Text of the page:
During the German Occupation a series of banknotes designed by Edmund Blampied was issued by the States of Jersey in denominations of 6d, 1s, 2s, 10s and £1. The States have issued a regular series of banknotes since 1963. The first issue consisted of denominations of 10s, £1 and £5 with a £10 pound note introduced in 1972. £20 pound notes followed in 1976 and £0 pounds in 1989. Despite the introduction of a £1 coin, the £1 pound note continues to circulate.
Early 19th century problems for the States
From an 1817 guidebook to Jersey by William Pleese
The coin current in Jersey was, until lately, chiefly that of France, with a small proportion of Spanish money. The usual amount of specie in circulation has been estimated at nearly £80,000 sterling. After the French revolution the coin of England became more generally into use, until the increased value of gold and silver completely drained the island of all specie but copper, and even that became scarce. There were, at this period, three regular banking houses in the town of St Helier.
These, and a few mercantile men, were accustomed to issue notes, payable to the bearer on demand, for 24 livres French currency, or £1 sterling. So great, however, and so increasing were the inconveniences occasioned by the almost total disappearance of silver, that those houses were obliged to issue notes of five and ten shillings. This induced individuals to do the same, all having 'Jersey Bank' on their notes, from the value of £1 down to that of one shilling, many of them issued by the lowest description of traders and publicans. Alarming as this undoubtedly was, necessity have to these notes a general and ready circulation.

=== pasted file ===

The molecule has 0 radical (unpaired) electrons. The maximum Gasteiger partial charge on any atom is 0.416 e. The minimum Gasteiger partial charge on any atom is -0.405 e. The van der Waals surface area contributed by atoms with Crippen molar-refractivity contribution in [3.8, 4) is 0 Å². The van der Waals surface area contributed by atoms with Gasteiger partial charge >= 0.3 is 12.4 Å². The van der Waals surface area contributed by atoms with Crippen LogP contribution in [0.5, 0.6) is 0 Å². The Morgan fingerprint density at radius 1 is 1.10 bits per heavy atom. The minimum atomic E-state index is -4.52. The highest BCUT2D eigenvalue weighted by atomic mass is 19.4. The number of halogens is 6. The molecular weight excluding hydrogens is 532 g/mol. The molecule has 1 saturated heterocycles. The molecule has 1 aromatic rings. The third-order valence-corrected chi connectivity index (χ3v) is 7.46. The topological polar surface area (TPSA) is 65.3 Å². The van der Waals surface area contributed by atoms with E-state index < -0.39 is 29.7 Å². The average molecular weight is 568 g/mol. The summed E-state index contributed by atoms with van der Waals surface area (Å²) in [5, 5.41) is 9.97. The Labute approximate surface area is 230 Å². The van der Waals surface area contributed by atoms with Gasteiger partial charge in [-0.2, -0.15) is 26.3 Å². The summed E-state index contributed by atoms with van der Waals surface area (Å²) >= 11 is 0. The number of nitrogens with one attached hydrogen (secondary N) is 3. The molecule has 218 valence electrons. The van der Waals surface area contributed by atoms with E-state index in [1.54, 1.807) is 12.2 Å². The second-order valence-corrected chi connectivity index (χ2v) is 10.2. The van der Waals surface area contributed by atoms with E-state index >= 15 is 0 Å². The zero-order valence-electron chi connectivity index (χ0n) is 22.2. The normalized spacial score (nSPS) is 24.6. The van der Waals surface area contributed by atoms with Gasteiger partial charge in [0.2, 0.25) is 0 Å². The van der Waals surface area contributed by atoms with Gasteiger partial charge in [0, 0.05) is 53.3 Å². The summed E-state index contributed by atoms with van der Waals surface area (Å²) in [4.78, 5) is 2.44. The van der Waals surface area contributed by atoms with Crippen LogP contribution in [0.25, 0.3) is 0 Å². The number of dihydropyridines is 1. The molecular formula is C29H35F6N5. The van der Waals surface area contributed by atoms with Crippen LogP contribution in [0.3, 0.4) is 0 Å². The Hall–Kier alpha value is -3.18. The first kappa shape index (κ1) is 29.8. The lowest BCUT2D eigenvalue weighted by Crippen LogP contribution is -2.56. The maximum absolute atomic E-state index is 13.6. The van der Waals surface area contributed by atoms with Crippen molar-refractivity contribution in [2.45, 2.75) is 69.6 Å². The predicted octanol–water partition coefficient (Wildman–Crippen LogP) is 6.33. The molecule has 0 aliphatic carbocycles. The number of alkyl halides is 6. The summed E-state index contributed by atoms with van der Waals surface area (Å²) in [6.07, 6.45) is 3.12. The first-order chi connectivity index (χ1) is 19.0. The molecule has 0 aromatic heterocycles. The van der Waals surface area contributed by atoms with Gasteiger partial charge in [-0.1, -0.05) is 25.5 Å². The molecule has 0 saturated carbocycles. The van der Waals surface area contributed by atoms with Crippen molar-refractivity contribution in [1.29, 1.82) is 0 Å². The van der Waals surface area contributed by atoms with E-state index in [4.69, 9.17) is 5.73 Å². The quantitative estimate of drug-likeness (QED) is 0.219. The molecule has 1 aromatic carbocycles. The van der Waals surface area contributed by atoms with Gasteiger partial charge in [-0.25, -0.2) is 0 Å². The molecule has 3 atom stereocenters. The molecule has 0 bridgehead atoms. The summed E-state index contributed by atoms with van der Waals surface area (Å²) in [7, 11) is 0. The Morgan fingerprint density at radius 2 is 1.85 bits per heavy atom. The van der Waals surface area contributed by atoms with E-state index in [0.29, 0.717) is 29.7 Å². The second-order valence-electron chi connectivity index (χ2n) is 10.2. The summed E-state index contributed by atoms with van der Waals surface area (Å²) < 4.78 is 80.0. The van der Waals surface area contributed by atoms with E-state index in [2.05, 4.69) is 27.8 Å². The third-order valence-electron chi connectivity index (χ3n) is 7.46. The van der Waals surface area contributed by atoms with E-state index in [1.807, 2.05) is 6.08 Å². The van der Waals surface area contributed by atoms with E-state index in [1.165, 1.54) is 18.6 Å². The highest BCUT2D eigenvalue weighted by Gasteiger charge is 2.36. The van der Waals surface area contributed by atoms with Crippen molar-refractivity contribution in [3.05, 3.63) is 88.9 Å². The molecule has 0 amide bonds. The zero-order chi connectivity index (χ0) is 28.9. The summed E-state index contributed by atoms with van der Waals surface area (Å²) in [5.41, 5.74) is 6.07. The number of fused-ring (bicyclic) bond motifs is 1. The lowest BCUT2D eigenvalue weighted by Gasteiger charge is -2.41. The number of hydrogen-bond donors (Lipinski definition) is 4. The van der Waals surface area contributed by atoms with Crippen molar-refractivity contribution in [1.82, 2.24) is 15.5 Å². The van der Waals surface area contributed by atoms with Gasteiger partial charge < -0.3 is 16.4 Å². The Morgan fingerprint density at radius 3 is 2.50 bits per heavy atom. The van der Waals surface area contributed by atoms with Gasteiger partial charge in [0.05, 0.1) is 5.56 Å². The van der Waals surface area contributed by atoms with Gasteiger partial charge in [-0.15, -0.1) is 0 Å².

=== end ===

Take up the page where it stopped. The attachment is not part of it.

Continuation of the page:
Seriously aware of the ultimate consequences likely to result from this unrestrained emission of paper money, the States resolved to have a silver coin struck. Accordingly a quantity of tokens was issued, bearing the value of three shillings, and of eighteen pence English, to the amount of £19,000 sterling.
About the value of £2,000 sterling has been added. The States have since made an act, whereby every person issuing notes payable to bearer, is to have a regular office for the payment of them in the town of St Helier. In consequence of this regulation, many have withdrawn their notes from circulation. The rapidly increasing eveil is thus checked, but the public security will probably render stricter measures necessary.
The issuing of notes under sum of £1 sterling was then forbidden, yet such apprehensions respecting the notes still in circulation were excited among the country inhabitants that those who attended the market hoarded all the coin and tokens they could procure. This was at least the reason assigned and generally believed for the disappearance in a few months of nearly all the newly coined silver. The scarcity still continues, though not in the same degree.
Jersey has issued two commemorative £1 banknotes. In 1995 a special note commemorating the 50th anniversary of Liberation of Jersey was issued. In 2004, a special edition £1 note was introduced to mark the 800th anniversary of the island’s split from Normandy in 1204 and the design includes Mont Orgueil castle.